We’re okay, you and I, because we know better, right? We know—and we care—so we don’t stick out like sore-thumbs, like… well, tourists. But here are plenty who don’t know, don’t care, and frankly don’t give a damn, and probably (I hate to say it) wouldn’t know how to dress for the situation or the occasion. After all, what’s wrong with wearing a Hawaiian shirt, shorts and flip-flops in a big city? Throw a camera around your neck, don’t forget the backpack, be sure to wear a baseball hat and, yes, you’ll be noticed.
Some feel they’re entitled to wear whatever they want. In reality, the only people who can actually sport these get-ups are born and raised natives or residents—and even they shouldn’t be surprised if people look at them a wee bit askance. If it’s someone you actually know, do you cross the street? Tourist by contamination or guilt by association? Nah, that’s a bit extreme. But, look, there is something really interesting on the other side of the street.
You’ll usually hear them before you’ll see them. Tourists tend to be louder (especially those in groups) when they’re in other countries. This is especially true of Americans. But no nationality is exempt. Perhaps it’s because they’re convinced no one understands them and if they speak at a higher decibel level, they’ll make themselves clear(er)? Works for me.
I’ll never forget the time I was in Notre-Dame in Paris and we were bowled over by a group of Italian tourists. My (now-deceased) native-born Italian husband was able to identify not only the language, but also what city they came from. To make matters worse, he insisted on telling me precisely in which neighborhood they inhabited in the Papal City. I had come to look at the magnificent architecture and gain some inspiration—no such luck. No one could possibly hear himself or herself think because of the incredible commotion.
Then Victor began speaking Italian and I quickly realized we were sinking and would soon be sunk. Within minutes, a group surrounded him, all asking questions at lightening fast speed while simultaneously waving their hands. The memory of groups of tourists going through museums, ruins and everywhere else ricocheted through my mind.
There’s nothing wrong with tour groups. It’s just that I didn’t anticipate we’d be leading one—and in a language in which I was not exactly proficient. The idea that one romance language is the same as another is nonsense and if you speak one, you can kinda navigate in another is wrong.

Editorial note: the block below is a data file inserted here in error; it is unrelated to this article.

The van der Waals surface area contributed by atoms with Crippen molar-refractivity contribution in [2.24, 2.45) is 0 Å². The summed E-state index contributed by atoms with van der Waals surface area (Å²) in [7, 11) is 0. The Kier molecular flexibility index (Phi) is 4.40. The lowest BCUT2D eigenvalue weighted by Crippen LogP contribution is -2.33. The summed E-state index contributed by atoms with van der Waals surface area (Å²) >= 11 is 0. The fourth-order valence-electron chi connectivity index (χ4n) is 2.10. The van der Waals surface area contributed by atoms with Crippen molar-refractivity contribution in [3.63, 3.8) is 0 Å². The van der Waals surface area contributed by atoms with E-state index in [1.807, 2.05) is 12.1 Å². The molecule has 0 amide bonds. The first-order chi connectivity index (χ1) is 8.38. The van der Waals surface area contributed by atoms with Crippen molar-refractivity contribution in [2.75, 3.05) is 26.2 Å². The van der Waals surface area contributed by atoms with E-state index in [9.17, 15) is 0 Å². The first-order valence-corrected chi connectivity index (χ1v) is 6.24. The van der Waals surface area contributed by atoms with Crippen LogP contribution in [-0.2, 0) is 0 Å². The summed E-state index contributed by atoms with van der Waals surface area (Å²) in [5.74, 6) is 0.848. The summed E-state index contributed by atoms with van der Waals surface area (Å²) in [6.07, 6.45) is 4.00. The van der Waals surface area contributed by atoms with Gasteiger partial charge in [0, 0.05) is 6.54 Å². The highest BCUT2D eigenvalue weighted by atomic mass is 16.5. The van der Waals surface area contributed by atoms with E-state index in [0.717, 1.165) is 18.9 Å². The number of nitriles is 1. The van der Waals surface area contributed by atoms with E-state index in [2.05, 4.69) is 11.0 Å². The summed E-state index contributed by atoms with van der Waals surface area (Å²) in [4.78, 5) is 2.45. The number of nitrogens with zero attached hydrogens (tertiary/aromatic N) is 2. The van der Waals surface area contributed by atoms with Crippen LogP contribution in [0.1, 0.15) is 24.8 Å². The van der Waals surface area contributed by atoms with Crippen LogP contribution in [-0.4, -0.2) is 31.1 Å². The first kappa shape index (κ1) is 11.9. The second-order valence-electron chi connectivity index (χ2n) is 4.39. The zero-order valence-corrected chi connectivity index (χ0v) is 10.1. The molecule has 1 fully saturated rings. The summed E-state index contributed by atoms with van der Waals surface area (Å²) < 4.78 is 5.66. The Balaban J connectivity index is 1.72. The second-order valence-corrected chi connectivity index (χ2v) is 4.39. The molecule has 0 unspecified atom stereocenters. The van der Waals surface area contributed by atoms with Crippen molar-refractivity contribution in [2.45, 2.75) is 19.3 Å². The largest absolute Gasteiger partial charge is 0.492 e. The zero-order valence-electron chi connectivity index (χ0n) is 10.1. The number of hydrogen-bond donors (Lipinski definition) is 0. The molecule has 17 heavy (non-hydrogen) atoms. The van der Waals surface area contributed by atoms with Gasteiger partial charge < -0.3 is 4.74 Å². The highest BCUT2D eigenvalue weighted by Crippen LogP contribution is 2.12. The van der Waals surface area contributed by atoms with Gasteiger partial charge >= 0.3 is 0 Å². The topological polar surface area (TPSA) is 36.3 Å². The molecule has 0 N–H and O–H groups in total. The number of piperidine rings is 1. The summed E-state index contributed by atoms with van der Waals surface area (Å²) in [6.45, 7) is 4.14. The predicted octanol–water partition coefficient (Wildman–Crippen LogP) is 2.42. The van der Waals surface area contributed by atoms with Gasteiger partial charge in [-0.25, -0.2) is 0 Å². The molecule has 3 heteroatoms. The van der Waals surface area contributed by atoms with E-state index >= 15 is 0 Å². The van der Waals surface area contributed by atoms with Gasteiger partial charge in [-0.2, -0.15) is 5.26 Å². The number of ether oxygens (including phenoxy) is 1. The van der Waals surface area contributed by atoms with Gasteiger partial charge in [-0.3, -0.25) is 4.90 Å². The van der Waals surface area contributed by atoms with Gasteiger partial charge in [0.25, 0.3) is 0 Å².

I don’t care if the root is Latin, which I took in high school, but I can’t say I aced the class. Far from it, and my linguist skills are severely lacking. I must confess I split, but not before going to a souvenir store on the quai where I was able to score a small Italian flag to help identify the instant and self-appointed guide.
If you live in Paris, or in any city that’s a tourist magnet, you’re going to encounter people from foreign countries. It’s up to you to decide how you’re going to cope with them. Are you going to stop and give them directions, take them to their destination, draw a map on a napkin and hope it doesn’t tear… or pretend you don’t speak the language?
The perception that the French are rude is not embraced by all of our readers, which stands to reason since our community consists of Francophiles—and a few francomanes—from all over the world.
But people do contract tourist fatigue, and it’s not just natives. When I first arrived in Paris (and actually began to get my geographic bearings and might even be able to give people directions that were on the mark), I’d speak to anyone and everyone who was muttering in English, looking at a map, and offer my services. It dawned on me that I was so eager to speak English that I was delighted to help. It was the least I could do and as a self-proclaimed representative of the French Government tourist office, I felt a responsibility.
Twenty-two years later, I must admit I’m no longer always as charitable. If I’m in a rush or late for a meeting, I’ll smile and say I don’t speak English or aren’t from the quartier (neighborhood), which is standard operating procedure, especially in Paris. It’s better for someone to admit to not knowing the area than sending you in the opposite direction hither and yon. Good manners would preclude me from asking for their identity papers or following them home to find out they live around the corner. Besides, it’s none of my business, merci.
I try not to be hard-nosed because I so vividly recall my days of being lost in the City of Light. And to be honest, if I’m not in my immediate neighborhood or one that I frequent often, you’ll find me peering at a map or plan de Paris. I am contemplating activating the GPS function on my cell phone, but that feels as if I’m giving in and why isn’t it free?
When people do ask for directions, I’m ever so thrilled when Anglophones ask them in French and then compliment me on my excellent English when I respond. I always debate whether or not I should admit to being an American in Paris.
What do you do if you live in a tourist Mecca no matter where it is? Do you accord strangers (and lost souls) acts of kindness? Or do you run in the other direction? Do you give them wardrobe advice? Or tell them it is illegal to photograph the Eiffel Tower? Or just cross the street? When all is said and done, it’s a question of etiquette. Non?
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